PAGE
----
Contact information for CBA:;; 202-730-9390.

Product delivery via third party

Some student MFIs, especially smaller ones and those that are organized as a club as opposed to a separate non-profit, would rather focus on client recruitment and interaction as opposed to loan booking, servicing and in some cases underwriting. In the third party delivery model, another organization actually issues the loan, handles repayments and, depending on the nature of the partnership, does underwriting.

  • Simpler: The third party model saves student MFIs the hassle of loan tracking, loan servicing, etc. The MFI can then focus on the “fun” stuff—such as interacting with and recruiting clients.
  • Easier to start: This model makes it much easier for an MFI to start doing lending quickly, because it doesn’t require the development of a loan infrastructure.
  • Works well with student schedules: Even during the winter and summer breaks, or when student staff are busy with exams, the professional MFI will be able to continue to service and manage the loan accounts.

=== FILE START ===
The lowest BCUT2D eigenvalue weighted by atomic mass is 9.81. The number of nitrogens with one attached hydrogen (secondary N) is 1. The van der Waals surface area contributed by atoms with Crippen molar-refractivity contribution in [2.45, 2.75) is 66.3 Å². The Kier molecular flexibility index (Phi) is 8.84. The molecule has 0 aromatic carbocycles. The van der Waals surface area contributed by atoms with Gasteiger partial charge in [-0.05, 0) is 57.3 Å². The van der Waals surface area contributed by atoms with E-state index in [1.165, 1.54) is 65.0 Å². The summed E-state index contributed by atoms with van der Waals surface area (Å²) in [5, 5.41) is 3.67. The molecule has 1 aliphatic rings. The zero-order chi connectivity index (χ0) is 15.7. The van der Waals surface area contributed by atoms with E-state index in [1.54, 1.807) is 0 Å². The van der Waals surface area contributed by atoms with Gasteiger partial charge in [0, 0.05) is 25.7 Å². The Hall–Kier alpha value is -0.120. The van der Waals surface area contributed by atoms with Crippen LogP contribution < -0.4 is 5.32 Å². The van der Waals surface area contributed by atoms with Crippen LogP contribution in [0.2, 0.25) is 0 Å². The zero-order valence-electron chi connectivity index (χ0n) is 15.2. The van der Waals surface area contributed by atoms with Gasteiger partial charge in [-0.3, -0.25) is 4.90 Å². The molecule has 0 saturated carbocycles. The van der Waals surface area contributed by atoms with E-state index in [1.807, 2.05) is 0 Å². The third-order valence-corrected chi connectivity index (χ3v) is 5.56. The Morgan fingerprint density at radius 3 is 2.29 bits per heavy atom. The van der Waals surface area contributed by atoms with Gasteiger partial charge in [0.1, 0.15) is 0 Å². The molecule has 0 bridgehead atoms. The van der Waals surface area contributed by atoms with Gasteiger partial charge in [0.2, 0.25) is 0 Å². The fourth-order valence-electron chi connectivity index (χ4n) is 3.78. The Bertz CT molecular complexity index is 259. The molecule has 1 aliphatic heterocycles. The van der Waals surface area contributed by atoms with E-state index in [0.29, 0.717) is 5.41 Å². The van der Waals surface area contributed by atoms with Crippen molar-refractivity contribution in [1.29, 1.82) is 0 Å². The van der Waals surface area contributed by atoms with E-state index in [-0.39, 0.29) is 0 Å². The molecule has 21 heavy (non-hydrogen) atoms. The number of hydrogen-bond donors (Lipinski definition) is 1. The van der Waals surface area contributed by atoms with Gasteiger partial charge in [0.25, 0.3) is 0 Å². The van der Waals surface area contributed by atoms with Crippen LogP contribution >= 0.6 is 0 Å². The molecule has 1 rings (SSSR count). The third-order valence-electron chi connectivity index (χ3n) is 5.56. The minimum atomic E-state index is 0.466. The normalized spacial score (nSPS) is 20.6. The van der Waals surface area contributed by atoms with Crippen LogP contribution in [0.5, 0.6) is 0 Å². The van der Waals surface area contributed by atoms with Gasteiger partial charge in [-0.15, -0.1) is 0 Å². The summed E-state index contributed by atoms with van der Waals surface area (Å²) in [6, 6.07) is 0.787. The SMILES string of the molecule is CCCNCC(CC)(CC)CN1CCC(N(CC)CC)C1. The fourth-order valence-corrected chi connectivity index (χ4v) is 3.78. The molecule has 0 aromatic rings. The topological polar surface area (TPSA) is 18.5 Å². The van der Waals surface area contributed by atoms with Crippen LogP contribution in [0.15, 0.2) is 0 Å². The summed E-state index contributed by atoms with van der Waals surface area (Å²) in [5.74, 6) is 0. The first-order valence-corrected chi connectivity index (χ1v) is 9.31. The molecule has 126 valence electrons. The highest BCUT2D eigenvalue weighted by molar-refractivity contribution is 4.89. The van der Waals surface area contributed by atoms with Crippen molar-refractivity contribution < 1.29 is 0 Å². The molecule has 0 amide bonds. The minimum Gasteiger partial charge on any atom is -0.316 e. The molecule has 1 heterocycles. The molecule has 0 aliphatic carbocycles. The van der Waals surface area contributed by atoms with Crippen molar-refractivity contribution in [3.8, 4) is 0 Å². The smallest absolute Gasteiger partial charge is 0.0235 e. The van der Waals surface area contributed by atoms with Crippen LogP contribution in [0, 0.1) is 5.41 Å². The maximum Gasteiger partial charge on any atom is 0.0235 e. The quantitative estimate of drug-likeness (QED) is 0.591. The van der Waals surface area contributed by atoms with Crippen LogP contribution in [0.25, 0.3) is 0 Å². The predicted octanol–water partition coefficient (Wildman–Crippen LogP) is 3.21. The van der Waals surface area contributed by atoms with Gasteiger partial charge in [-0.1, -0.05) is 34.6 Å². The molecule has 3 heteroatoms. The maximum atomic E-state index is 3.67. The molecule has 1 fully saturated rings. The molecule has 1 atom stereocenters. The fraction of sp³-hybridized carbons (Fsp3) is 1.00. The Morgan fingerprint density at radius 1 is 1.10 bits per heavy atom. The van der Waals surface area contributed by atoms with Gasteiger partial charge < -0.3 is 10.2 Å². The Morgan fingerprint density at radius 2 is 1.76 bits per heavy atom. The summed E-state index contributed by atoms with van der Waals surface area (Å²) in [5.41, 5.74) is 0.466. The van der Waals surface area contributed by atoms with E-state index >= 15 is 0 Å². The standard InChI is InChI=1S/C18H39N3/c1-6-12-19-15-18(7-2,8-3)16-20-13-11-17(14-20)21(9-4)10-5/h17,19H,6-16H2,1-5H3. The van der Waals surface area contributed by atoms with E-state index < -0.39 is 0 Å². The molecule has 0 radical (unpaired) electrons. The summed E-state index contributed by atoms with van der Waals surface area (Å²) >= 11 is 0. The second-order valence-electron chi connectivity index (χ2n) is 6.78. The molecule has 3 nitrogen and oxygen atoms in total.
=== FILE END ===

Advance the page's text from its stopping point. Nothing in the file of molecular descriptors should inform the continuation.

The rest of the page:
• Less control/autonomy: depending on the nature of the partnership, you will have less control over who gets a loan and less ability to do other things—such as restructuring loans and rolling out new loan products—on your terms
  • Sustainability: with turnover of student staff and changes in any of the two partnering organizations, the partnership may flounder, leaving the loan program up in the air.


Should our Spanish-speaking clients be signing Spanish promissory notes and personal guarantees, or should they be signing ones in English?
Yes, you are required to provide all closing documents in Spanish -- these are the ones that get signed.

We have all the documents in Spanish, but the translations were not vetted by a lawyer. Are the documents still legally binding?
In theory, yes, they should be written by a lawyer. In practice, your documents are no less legally binding if they are not written by a lawyer. Just like in English, you may not word every clause precisely but it only matters if you take someone to court.